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Chief of Staff Dan Halutz's face said it all. Presumably he found it hard to believe that it was happening to him again. In November 2002, the day of the vote for the chairmanship of the Likud on the eve of the Knesset election, Prime Minister Ariel Sharon and Defense Minister Shaul Mofaz recruited the commander of the air force for a triple picture in what was ostensibly a security context - the launching of a missile at an Israeli plane in Mombasa - but really political.

On Monday, once again on the eve of an election, once again in what was ostensibly a security context but really a political context, Halutz was recruited for another triple picture, with Mofaz and Avi Ben-Bassat, chairman of the committee that recommended the abbreviation of compulsory military service. Had he been able to, the chief of staff would have avoided this and left the honor to his deputy, Major General Moshe Kaplinsky, an enthusiastic member of the Ben-Bassat committee. But Kaplinsky is in America and Halutz had to serve as a prop in the play called "Abbreviated Service," that is - the prolongation of Mofaz's service in the Defense Ministry. Bad timing spoiled a good move.

The intention, in and of itself, is worthy. It was also worthy when Uzi Dayan spoke in favor of it and Mofaz opposed it (at that time the security situation was grave, and in the meantime it has improved). Halutz was not just a passive participant in the pageant. Until recently his officers made a point of expressing on his behalf opposition to the abbreviation of service; now they are mumbling that this was just a tactic that was useful in obtaining from the Finance Ministry compensation of NIS 0.5 billion, whereas the strategy is to man the IDF with fewer but more effective and efficient soldiers. With the money, the IDF will buy 5,000 short-term career army slots - veteran and experienced soldiers at the end of their compulsory service in whom there is no need to invest as much as in training new recruits.

Even more important than the social and economic aspects of the change is the diplomatic significance: shrinking instead of occupation, an army that is not manpower intensive - in Ehud Barak's version, a small and smart army, in Halutz's version, an army armed with precision-directed weapons or a small professional army.

Enough with defensive positions, firing back and incursions, no to holding on to territory. Halutz already believed in this back in the air force: Launch firepower, not manpower.

This is an intelligent insight in the regional and international reality, but in a properly run country a key issue like the length of compulsory service is not decided by the army or by the defense minister. It is the civil society that decides, by means of the government and the parliament, and here both of these are approaching the end of their tenure in a month and a half and have not yet approved the step. The Knesset will not have time to legislate, and in the government only one-sixth of the Knesset is represented, in a single party.

The political context is not necessarily the triangle Kadima-Likud-Labor. It is more personal than party politics: Mofaz aspires to prove that there is no more natural candidate than him for the defense portfolio - not Avi Dichter, not Ami Ayalon, not Ehud Barak, not Dan Meridor. He is trying to cram the announcement of all the changes he promised to carry out during the three years of his tenure but did not manage to carry out into the election season, even though the implementation (if at all) will not be until afterward. It is on his agenda to announce now, but implement only in the summer - after the retirement of the head of the Plans and Policy Directorate at the general Staff, Major General Yitzhak Harel - the establishment of a supreme planning department in the Defense Ministry. The new department will enable the defense minister to influence the structure of the army, and not only approve or reject the chief of staff's recommendations. This is not an original innovation, but rather a return to the model shaped by major general Avraham Tamir after the Yom Kippur War.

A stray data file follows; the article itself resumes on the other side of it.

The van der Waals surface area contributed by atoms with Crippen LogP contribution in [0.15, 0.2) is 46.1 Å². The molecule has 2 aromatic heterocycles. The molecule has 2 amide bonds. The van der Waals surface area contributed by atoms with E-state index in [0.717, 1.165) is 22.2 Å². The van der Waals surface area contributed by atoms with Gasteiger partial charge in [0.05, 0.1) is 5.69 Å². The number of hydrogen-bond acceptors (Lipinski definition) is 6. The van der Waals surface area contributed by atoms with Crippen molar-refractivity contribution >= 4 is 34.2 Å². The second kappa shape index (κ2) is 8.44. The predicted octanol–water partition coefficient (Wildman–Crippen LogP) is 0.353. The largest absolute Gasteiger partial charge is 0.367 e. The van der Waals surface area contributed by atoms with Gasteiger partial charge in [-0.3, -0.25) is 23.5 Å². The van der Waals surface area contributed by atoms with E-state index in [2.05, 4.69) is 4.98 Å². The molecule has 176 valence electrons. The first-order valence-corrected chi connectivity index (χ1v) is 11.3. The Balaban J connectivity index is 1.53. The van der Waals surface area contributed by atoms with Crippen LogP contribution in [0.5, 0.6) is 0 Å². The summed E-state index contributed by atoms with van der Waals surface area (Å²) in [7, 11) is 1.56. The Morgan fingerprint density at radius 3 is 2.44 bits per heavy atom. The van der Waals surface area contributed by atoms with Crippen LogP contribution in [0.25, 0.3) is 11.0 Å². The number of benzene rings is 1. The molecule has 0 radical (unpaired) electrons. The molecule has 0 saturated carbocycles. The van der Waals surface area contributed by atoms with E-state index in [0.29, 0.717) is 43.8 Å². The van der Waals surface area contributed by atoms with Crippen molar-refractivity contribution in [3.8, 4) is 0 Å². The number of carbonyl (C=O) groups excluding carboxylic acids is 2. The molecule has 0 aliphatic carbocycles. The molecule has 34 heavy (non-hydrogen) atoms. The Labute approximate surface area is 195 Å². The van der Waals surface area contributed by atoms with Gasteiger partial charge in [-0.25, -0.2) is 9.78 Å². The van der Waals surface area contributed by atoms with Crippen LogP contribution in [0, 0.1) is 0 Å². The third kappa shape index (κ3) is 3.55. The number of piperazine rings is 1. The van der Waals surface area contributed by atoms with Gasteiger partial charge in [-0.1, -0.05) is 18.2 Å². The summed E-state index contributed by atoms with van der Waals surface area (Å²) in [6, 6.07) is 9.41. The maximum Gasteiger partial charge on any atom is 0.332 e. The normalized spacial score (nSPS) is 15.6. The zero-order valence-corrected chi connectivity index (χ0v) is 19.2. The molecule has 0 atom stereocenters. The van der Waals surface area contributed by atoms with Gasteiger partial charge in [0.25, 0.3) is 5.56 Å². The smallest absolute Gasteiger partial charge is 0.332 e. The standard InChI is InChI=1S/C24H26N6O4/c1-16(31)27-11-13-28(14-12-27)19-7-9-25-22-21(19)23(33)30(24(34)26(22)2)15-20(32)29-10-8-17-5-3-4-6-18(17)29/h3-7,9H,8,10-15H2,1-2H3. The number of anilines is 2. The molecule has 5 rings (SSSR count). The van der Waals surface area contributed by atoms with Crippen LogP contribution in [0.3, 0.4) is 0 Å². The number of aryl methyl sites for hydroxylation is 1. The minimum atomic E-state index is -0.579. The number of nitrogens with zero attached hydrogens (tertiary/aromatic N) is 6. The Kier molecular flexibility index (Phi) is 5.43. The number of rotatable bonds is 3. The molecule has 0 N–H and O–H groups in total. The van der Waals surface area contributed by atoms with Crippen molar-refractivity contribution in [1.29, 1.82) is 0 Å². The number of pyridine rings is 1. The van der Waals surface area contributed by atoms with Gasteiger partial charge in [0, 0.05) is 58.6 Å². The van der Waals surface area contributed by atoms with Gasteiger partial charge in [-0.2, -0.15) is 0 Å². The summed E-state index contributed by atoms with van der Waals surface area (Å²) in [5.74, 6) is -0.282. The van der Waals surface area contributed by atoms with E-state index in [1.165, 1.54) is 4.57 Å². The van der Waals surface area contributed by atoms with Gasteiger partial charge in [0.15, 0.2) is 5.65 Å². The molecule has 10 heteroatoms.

Mofaz wanted to bring Brigadier General (Res.) Eival Giladi back into military service and promote him to major general, but the previous chief of staff, Moshe Ya'alon, opposed this. Various candidates were considered, among them economist Yaakov Sheinin, Professor Danny Sidon and Colonel (Res.) Dror Ben-David. Now they are bargaining with Brigadier general (Res.) Uzi Rosen from Aviation Industries, formerly assistant to the defense minister for special means. If his conditions are not accepted, Brigadier General Ido Nechushtan will be appointed - as a major general. Both of them are from the air force and close to Halutz, a charm for obtaining the chief of staff's agreement to a change that decreases his power.On January 1, when Mofaz said in a ministerial discussion that service would be abbreviated, Prime Minister Ariel Sharon was angry and stressed that this was not the government's position. Minister Meir Sheetrit also protested, and it was made clear to Sharon's and Mofaz's military secretaries that the government had not yet decided.

In his statement this week that the recommendations have been presented to the acting prime minister, Mofaz did not fulfill his obligation. The next Knesset, which will be called upon to legislate, is sovereign not to accept the recommendations or to delay their implementation because the security situation has worsened (Hamas, Hezbollah, "Defensive Shield" in Gaza, Iran). But what will happen after the elections doesn't matter - the points get taken now. Who is the politician who will overcome the temptation, and who the chief of staff, or attorney general, who will forbid officers to participate in election performances, on the front, at the separation fence or in events that do right by the people?